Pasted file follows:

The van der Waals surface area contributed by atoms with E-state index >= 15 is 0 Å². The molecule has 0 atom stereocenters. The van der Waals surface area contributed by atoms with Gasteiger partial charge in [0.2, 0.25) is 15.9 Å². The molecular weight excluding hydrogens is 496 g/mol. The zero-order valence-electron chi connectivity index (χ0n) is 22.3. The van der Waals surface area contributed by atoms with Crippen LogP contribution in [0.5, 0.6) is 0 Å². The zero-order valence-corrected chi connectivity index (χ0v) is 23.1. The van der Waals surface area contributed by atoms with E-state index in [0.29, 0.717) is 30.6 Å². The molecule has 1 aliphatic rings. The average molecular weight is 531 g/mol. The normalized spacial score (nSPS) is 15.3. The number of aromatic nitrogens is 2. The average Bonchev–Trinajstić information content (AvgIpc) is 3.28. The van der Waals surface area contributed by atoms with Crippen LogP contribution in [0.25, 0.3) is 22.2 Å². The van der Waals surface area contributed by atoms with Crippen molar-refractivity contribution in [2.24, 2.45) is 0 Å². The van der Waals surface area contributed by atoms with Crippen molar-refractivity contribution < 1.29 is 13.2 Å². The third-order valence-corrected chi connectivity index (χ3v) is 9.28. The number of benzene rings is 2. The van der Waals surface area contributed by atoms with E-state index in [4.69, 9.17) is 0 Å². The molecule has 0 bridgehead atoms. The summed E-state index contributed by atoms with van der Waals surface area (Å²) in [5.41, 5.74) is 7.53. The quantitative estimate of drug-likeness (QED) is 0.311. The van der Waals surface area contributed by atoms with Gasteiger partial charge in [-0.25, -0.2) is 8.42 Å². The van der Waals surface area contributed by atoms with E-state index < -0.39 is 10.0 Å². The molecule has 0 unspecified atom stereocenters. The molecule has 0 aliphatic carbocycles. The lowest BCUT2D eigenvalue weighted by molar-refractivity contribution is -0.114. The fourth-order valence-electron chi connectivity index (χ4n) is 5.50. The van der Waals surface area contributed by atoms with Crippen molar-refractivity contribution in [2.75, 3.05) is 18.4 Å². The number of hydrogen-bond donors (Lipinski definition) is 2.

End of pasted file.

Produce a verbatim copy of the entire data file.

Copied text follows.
The van der Waals surface area contributed by atoms with E-state index >= 15 is 0 Å². The molecule has 0 atom stereocenters. The van der Waals surface area contributed by atoms with Gasteiger partial charge in [0.2, 0.25) is 15.9 Å². The molecular weight excluding hydrogens is 496 g/mol. The zero-order valence-electron chi connectivity index (χ0n) is 22.3. The van der Waals surface area contributed by atoms with Crippen LogP contribution in [0.5, 0.6) is 0 Å². The zero-order valence-corrected chi connectivity index (χ0v) is 23.1. The van der Waals surface area contributed by atoms with E-state index in [0.29, 0.717) is 30.6 Å². The molecule has 1 aliphatic rings. The average molecular weight is 531 g/mol. The normalized spacial score (nSPS) is 15.3. The number of aromatic nitrogens is 2. The average Bonchev–Trinajstić information content (AvgIpc) is 3.28. The van der Waals surface area contributed by atoms with Crippen LogP contribution in [0.25, 0.3) is 22.2 Å². The van der Waals surface area contributed by atoms with Crippen molar-refractivity contribution in [2.24, 2.45) is 0 Å². The van der Waals surface area contributed by atoms with Crippen molar-refractivity contribution < 1.29 is 13.2 Å². The third-order valence-corrected chi connectivity index (χ3v) is 9.28. The number of benzene rings is 2. The van der Waals surface area contributed by atoms with E-state index in [4.69, 9.17) is 0 Å². The molecule has 0 bridgehead atoms. The summed E-state index contributed by atoms with van der Waals surface area (Å²) in [5.41, 5.74) is 7.53. The quantitative estimate of drug-likeness (QED) is 0.311. The van der Waals surface area contributed by atoms with Gasteiger partial charge in [-0.25, -0.2) is 8.42 Å². The van der Waals surface area contributed by atoms with E-state index < -0.39 is 10.0 Å². The molecule has 0 unspecified atom stereocenters. The molecule has 0 aliphatic carbocycles. The lowest BCUT2D eigenvalue weighted by molar-refractivity contribution is -0.114. The fourth-order valence-electron chi connectivity index (χ4n) is 5.50. The van der Waals surface area contributed by atoms with Crippen molar-refractivity contribution in [2.75, 3.05) is 18.4 Å². The number of hydrogen-bond donors (Lipinski definition) is 2.